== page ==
Video: Summer Brings The Lightning Strike
GOLDEN TRIANGLE – Summer heat brings outdoor activity, but it also fires up summer storms. Storms that can bring a lot of lightning.
Although being struck by lightning is rare, it still happens, and so far this year, around two dozen people have been killed by lighting strikes across the country.
According to the Jackson National Weather Service, June, July, and August are when the most lightning deaths happen, and
since we’re in one of those months, here are some important facts to know.
Large, bold, and bright, and dangerous if it’s in site.
“A lightning bolt is so small relatively to even a county, much less a state or anything else, so I mean your chances of getting struck by lightning are so low, but if you happen to get struck, you know, the lightning bolt, the temperature is about five times the surface of the sun,” says WCBI Meteorologist Isaac Williams.
Williams says if you hear thunder, then you’re close enough to be struck, even if a storm is miles away.
“It’s very dangerous, and it can obviously kill, but people do survive too, and that’s just the luck of the draw perhaps, but it’s very rare. It’s just like a tornado striking your house, the odds are so low, but you have to prepare in case your faced with situation like that.”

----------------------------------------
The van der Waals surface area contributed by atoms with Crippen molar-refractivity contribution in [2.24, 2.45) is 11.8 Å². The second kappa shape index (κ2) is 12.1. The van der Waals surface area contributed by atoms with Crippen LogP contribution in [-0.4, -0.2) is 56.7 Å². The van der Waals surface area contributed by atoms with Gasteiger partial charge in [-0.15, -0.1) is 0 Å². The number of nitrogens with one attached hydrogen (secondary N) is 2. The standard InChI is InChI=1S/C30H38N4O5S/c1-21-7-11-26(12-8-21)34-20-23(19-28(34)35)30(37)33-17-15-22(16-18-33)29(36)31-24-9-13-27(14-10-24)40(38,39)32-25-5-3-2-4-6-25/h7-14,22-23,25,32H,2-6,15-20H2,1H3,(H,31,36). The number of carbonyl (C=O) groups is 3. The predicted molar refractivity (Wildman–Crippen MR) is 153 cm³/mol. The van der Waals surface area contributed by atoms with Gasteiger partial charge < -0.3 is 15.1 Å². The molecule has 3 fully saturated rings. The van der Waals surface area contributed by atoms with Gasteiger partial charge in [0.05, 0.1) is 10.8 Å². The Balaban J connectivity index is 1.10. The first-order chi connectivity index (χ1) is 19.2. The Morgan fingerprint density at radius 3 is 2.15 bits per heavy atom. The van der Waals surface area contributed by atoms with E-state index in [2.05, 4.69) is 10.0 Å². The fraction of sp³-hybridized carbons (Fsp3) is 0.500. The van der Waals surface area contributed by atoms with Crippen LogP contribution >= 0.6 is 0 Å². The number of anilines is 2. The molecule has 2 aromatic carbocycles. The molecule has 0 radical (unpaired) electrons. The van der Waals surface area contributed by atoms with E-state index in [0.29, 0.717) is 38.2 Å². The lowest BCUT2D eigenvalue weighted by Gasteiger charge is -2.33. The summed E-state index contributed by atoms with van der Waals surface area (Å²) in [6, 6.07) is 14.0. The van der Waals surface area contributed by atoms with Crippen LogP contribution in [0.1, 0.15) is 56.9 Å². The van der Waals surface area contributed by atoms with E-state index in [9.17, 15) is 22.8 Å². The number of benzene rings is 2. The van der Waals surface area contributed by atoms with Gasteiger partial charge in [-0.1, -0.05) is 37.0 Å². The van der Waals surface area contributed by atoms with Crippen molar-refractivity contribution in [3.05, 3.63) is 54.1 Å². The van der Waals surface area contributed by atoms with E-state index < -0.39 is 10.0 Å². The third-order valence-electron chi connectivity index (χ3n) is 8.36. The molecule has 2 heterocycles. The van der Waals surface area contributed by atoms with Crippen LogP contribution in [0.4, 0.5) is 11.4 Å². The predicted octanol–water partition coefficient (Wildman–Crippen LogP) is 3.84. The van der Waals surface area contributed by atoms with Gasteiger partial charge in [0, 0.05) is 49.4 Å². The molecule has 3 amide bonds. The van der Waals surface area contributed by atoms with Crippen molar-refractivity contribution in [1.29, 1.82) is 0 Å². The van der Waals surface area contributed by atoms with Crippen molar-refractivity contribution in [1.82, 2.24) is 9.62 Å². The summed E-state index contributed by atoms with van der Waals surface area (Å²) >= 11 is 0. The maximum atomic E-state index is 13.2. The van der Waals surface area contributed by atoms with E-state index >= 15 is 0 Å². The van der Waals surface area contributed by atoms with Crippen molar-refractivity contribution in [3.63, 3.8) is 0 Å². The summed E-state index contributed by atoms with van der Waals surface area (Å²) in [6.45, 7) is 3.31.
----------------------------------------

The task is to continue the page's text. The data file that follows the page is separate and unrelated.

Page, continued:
Williams says when thunder roars, you simply go indoors.
“If you can’t get indoors, and you’re in a situation where you have to stay outdoors, we try to tell people to get away from tall objects, get away from trees, and try to seek shelter as fast as possible, when it’s safe to do so.”
Doctors say it’s rare to treat lightning strike victims.
“It’s not something that we see commonly, a lot. There’s a pretty good bit of public awareness about that, and people are pretty good about getting off the golf course, and getting off of the baseball fields when the weather starts acting up, and so that’s decreased the amount that we see,” says OCH Regional Medical Center Dr. John Maples.
When they do treat lightning strike victims, they check for two things.
“The main thing that we’re worried about is the arrhythmia of the heart, so we’re checking on EKG, looking to make sure they don’t have that going on. Keep them on a cardiac monitor, and looking their skin over to see if they have burns on them,” says Maples.